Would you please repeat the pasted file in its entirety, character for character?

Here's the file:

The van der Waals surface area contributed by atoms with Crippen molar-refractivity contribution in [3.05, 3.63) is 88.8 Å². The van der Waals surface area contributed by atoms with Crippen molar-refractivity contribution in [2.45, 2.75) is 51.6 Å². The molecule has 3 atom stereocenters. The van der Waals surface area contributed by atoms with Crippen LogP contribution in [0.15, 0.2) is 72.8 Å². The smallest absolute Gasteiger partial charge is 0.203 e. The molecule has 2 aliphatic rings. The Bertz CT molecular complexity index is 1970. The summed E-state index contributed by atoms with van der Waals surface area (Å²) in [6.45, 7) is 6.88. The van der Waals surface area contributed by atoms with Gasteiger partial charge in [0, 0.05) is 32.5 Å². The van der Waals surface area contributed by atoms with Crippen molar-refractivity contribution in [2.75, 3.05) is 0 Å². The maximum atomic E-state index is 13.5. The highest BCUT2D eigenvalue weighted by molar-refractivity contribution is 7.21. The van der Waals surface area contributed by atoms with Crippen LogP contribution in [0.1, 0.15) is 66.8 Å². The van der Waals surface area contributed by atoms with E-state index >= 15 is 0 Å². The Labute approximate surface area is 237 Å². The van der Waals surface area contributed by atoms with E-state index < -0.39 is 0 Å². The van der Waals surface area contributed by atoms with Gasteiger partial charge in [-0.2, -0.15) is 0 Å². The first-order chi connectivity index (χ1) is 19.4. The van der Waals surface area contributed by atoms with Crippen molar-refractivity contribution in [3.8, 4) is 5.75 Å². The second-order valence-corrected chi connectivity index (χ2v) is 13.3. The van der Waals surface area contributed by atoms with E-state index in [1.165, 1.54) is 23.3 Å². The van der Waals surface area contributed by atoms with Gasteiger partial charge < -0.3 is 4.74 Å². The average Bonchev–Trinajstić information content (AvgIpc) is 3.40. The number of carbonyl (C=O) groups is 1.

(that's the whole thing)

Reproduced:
The van der Waals surface area contributed by atoms with Crippen molar-refractivity contribution in [3.05, 3.63) is 88.8 Å². The van der Waals surface area contributed by atoms with Crippen molar-refractivity contribution in [2.45, 2.75) is 51.6 Å². The molecule has 3 atom stereocenters. The van der Waals surface area contributed by atoms with Crippen LogP contribution in [0.15, 0.2) is 72.8 Å². The smallest absolute Gasteiger partial charge is 0.203 e. The molecule has 2 aliphatic rings. The Bertz CT molecular complexity index is 1970. The summed E-state index contributed by atoms with van der Waals surface area (Å²) in [6.45, 7) is 6.88. The van der Waals surface area contributed by atoms with Gasteiger partial charge in [0, 0.05) is 32.5 Å². The van der Waals surface area contributed by atoms with Crippen molar-refractivity contribution in [2.75, 3.05) is 0 Å². The maximum atomic E-state index is 13.5. The highest BCUT2D eigenvalue weighted by molar-refractivity contribution is 7.21. The van der Waals surface area contributed by atoms with Crippen LogP contribution in [0.1, 0.15) is 66.8 Å². The van der Waals surface area contributed by atoms with E-state index >= 15 is 0 Å². The Labute approximate surface area is 237 Å². The van der Waals surface area contributed by atoms with E-state index < -0.39 is 0 Å². The van der Waals surface area contributed by atoms with Gasteiger partial charge in [-0.2, -0.15) is 0 Å². The first-order chi connectivity index (χ1) is 19.4. The van der Waals surface area contributed by atoms with Crippen molar-refractivity contribution in [3.8, 4) is 5.75 Å². The second-order valence-corrected chi connectivity index (χ2v) is 13.3. The van der Waals surface area contributed by atoms with E-state index in [1.165, 1.54) is 23.3 Å². The van der Waals surface area contributed by atoms with Gasteiger partial charge < -0.3 is 4.74 Å². The average Bonchev–Trinajstić information content (AvgIpc) is 3.40. The number of carbonyl (C=O) groups is 1.